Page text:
One Indian official said the body had nearly a dozen bullet wounds and that there were tyre marks on Siddiqui’s face and chest.
The body of Danish Siddiqui, a Pulitzer Prize-winning Reuters photojournalist who was killed in Afghanistan on July 16, was badly mutilated while in the custody of the Taliban, officials said this week.
An Indian national, the 38-year-old Siddiqui was killed on the morning of July 16, when Afghan commandos he had accompanied to Spin Boldak, a border district recently captured by the Taliban, were ambushed. Initial photographs from the scene showed Siddiqui’s body with multiple wounds but fully intact.
But by that evening, when the body was handed over to the Red Cross and transferred to a hospital in the southern city of Kandahar, it had been badly mutilated, according to two Indian officials and two Afghan health officials there.
The New York Times reviewed multiple photographs, some provided by Indian officials and others taken by Afghan health workers at the hospital, that showed Siddiqui’s body had been mutilated. One Indian official said the body had nearly a dozen bullet wounds and that there were tyre marks on Siddiqui’s face and chest.
One of the health officials in Kandahar said the body, along with Siddiqui’s press vest, reached the city’s main hospital around 8 pm on the day he was killed. His face was unrecognisable, said the official, who added that he could not determine exactly what had been done to the body.
There are conflicting reports about what happened on July 16, as the Afghan special forces with whom Siddiqui was travelling tried to retake Spin Boldak.
Accounts from local officials, as well as Taliban members, suggest that Siddiqui and the Afghan unit’s commander were killed in a crossfire when their convoy was ambushed from multiple directions. Their bodies were left on the battlefield as the rest of the unit retreated, according to this version of events.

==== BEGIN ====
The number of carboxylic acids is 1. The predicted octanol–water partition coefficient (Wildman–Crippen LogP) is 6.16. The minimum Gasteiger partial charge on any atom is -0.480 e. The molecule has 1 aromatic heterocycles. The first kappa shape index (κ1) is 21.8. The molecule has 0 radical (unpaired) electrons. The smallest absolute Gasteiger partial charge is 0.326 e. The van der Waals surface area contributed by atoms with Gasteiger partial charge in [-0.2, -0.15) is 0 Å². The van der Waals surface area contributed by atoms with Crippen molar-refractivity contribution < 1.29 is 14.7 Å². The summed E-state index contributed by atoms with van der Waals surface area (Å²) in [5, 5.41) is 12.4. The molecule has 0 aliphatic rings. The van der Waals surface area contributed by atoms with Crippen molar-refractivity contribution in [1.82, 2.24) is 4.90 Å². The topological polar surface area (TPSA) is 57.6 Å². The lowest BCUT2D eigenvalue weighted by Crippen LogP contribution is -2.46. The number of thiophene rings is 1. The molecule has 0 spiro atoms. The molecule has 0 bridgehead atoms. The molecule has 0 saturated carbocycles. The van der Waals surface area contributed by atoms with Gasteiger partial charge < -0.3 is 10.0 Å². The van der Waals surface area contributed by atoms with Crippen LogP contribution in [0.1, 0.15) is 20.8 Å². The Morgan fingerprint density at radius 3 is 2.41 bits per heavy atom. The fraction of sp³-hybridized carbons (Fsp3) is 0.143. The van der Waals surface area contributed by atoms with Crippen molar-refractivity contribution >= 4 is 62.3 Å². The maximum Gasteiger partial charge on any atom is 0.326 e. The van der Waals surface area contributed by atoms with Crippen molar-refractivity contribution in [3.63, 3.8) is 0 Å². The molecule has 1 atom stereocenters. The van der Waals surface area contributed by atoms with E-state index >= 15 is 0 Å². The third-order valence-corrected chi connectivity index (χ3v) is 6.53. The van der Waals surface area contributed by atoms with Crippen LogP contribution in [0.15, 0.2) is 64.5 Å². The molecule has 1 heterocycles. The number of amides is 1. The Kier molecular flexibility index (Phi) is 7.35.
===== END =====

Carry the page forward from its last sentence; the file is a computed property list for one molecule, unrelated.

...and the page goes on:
Some news outlets reported that Siddiqui might have been captured alive by the Taliban and then executed. Those reports could not be confirmed. One Indian official, however, said that some of Siddiqui’s wounds appeared to be from gunshots at close range.
A Taliban spokesman, Zabihullah Mujahid, denied any wrongdoing on the part of the insurgents, saying they were under orders to treat bodies with respect and to hand them over to local elders or the Red Cross. But the Taliban were in control of the area at the time, and some photographs showed what appeared to be the group’s fighters standing around Siddiqui’s body, which was then intact.
The revelation comes amid concern that the fighting in Afghanistan has become increasingly brutal as peace talks have stalled.
The Taliban rose to power from the southern province in the 1990s, promising to end atrocities carried out by local militias. In recent years, Afghan forces led by Abdul Raziq, a general who was assassinated in 2018, have been accused of ruthless tactics as they fought the Taliban in Kandahar. Spin Boldak, where Siddiqui died, was General Raziq’s hometown. Reports have emerged of the Taliban detaining, and in some cases executing, people who had been associated with the general.
Human Rights Watch and other watchdog groups say the Taliban have carried out a series of revenge killings in Kandahar province, where some of the most brutal episodes in Afghanistan’s last four war-torn decades have occurred.
“Danish always chose to be on the front lines so that abuses and atrocities could not remain hidden,” said Meenakshi Ganguly, the South Asia director for Human Rights Watch. “The brutality with which Taliban fighters punished Danish proves the abuses that he was documenting.”
Three days before his killing, Siddiqui had posted a video on Twitter in which he said several rocket-propelled grenades had struck the armoured vehicle in which he was travelling.
His body, in a closed coffin, was returned to his home in New Delhi two days after his death. He was buried in a cemetery at Jamia Millia Islamia, the university in New Delhi from which he had graduated.